by Megan Whalen Turner
Puffin Books, 1996
I have been hearing about this book, and this series, for years. As long as I've been reading book blogs. It crops up throughout the blogosphere every once in a while, which is a fair bit of staying power for a YA book; when I first heard about it, I expected it to be a recent publication. Turns out it was a Newbery Honour book in 1997, which is about the time I would have read it happily as a teen if I had known it existed.
I think, unfortunately, there were a few expectations in play here. I have not heard anything from anyone who dislikes this book, and plenty from people who adore it and Gen, the main character, unreservedly. The praise is well deserved, as the book is excellent. It's not that there was anything wrong, or bad. I just didn't fall in love with it the way I had hoped to, which is always a bit of a disappointment.
So. We meet Gen as he is called out of prison into the magus' office, where he is recruited for a secret mission to steal a jewel so old as to be mythical. He has made a boast to the wrong people: "I can steal anything." And he backed that up with stealing something he shouldn't have on a dare, and then bragging about it publicly. After a too-long stint in the king's prison, he and the magus, the magus' two apprentices, and a soldier head off into the mountains, into the wilds of the enemy country of Attolia, to find and steal the jewel.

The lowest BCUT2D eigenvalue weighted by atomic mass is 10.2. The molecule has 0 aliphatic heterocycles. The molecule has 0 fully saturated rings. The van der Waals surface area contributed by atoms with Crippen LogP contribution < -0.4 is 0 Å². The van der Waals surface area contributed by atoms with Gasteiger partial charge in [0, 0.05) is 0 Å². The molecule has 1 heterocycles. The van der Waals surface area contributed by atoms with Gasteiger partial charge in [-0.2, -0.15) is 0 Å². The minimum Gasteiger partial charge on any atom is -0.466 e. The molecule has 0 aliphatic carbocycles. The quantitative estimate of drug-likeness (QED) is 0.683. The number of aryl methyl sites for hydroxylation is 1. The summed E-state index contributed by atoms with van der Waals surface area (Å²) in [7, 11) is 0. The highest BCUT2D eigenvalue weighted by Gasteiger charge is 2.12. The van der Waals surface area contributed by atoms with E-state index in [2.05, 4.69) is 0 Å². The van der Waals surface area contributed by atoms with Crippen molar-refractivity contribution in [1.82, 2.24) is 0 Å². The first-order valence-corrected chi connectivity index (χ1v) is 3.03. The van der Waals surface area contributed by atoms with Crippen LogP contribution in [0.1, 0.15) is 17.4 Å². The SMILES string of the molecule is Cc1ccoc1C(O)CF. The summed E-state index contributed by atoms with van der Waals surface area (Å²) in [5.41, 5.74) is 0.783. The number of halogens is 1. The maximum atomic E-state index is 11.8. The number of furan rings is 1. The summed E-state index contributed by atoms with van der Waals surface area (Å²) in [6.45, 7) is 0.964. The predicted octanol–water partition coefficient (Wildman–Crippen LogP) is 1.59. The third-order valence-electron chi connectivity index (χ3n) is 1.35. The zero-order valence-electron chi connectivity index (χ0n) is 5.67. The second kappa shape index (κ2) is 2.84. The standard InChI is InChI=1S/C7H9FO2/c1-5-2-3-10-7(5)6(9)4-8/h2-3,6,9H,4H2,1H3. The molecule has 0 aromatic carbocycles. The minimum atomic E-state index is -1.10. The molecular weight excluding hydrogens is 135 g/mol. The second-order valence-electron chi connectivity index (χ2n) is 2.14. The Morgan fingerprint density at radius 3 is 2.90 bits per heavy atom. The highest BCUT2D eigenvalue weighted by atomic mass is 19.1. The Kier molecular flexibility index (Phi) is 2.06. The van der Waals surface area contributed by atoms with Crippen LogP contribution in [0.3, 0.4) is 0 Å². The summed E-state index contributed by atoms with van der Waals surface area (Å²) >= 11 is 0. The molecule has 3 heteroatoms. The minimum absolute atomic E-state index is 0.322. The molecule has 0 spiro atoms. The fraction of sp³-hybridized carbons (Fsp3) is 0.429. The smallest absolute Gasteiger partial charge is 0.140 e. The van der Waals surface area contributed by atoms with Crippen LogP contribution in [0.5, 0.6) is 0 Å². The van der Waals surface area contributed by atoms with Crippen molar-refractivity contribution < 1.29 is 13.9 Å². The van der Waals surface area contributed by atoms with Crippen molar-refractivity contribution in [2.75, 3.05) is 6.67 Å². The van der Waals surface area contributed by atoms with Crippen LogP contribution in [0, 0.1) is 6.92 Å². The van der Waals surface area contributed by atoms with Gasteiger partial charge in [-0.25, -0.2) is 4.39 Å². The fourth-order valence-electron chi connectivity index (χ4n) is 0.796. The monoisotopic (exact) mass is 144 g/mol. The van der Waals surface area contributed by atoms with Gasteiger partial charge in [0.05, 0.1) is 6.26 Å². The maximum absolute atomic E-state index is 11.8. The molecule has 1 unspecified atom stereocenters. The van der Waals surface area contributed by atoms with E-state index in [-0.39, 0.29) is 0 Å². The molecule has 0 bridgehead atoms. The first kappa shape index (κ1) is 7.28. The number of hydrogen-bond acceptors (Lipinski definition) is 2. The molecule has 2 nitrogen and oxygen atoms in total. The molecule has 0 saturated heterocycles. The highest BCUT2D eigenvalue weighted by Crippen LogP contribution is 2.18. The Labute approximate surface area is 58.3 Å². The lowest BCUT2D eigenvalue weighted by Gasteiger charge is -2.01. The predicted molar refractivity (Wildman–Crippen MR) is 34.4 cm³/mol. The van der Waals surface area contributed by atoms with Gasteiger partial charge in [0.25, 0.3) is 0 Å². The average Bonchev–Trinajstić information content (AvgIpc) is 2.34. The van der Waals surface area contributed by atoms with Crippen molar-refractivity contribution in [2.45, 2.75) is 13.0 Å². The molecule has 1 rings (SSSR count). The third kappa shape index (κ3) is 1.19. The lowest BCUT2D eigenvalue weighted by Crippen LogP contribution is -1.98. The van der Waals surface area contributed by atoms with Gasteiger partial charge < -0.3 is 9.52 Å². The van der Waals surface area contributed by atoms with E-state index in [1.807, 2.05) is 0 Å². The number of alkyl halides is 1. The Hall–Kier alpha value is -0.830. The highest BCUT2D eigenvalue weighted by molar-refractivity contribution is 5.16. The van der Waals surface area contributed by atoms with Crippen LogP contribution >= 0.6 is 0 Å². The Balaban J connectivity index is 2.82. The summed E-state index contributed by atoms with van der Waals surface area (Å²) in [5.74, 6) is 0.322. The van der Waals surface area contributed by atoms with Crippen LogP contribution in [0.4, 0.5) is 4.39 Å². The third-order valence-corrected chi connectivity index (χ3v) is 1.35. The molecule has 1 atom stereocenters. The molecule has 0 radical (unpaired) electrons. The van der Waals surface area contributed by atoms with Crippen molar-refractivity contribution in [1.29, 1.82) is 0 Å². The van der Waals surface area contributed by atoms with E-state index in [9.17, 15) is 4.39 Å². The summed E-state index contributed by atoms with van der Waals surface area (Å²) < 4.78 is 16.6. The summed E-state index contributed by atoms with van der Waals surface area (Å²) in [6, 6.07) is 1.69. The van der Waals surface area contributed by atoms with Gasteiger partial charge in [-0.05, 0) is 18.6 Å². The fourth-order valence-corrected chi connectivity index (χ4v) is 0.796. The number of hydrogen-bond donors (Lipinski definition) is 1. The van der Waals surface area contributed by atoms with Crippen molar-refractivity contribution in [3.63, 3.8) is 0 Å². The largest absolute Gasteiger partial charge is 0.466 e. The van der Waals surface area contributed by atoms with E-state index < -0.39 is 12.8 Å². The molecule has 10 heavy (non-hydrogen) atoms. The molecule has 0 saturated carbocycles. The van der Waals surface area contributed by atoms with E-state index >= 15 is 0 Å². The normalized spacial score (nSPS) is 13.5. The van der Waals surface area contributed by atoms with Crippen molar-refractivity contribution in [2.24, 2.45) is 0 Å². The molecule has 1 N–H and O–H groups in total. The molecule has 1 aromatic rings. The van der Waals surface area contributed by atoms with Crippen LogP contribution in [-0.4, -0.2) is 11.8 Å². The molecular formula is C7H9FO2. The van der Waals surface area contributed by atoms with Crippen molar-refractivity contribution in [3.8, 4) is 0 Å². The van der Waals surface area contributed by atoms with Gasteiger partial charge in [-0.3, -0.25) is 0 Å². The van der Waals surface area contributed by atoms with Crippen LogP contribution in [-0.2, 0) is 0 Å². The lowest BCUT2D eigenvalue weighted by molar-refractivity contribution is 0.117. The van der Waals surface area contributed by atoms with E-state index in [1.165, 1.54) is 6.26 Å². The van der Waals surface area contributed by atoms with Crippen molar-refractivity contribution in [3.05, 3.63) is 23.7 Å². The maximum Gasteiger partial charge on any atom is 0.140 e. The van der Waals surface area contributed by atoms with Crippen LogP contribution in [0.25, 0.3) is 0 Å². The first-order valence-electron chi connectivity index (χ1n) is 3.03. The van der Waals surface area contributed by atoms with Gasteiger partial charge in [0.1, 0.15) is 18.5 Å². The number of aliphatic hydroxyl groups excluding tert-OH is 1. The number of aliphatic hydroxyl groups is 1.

It's a simple adventure/quest storyline, and its success is in the telling and the world-building. The world is based, we are told in the author's note (which happily appears after the story, as is always preferrable), on ancient Greece. Reading this so shortly after reading Libraries in the Ancient World made the world seem almost sharper and more real to me; the smells, the sights, the baking heat, all of which I already had on the brain. I suspect that the world is strong enough to stand on its own without help, though, strengthened by the myths sprinkled liberally throughout the text. These are given to us as stories told to the characters by each other, and it worked really well.
It's hard for me to write a lot more about this book without spoilers, and believe me, you do not want spoilers. I had carefully avoided reading any myself, and I'm not about to ruin anything for anyone reading this. Suffice to say that what Turner set out to do, she accomplished magnificently with me, leaving me at the end of the book to admire her skill and forethought with what I can only describe as awe.
Despite the fact that I didn't love it the way I wanted to, I do recommend this book to anyone, really. It will be enjoyed by teens through adults, particularly those who like either history or fantasy, but I don't think either are a requirement. Gen is a bit of a prickly, slippery character, but a fascinating one without good analogues in other fantasy I've read lately. It's always good to discover something new, and I'm glad I did. This book deserves the accolades it gets, and I am not surprised at all at its staying power.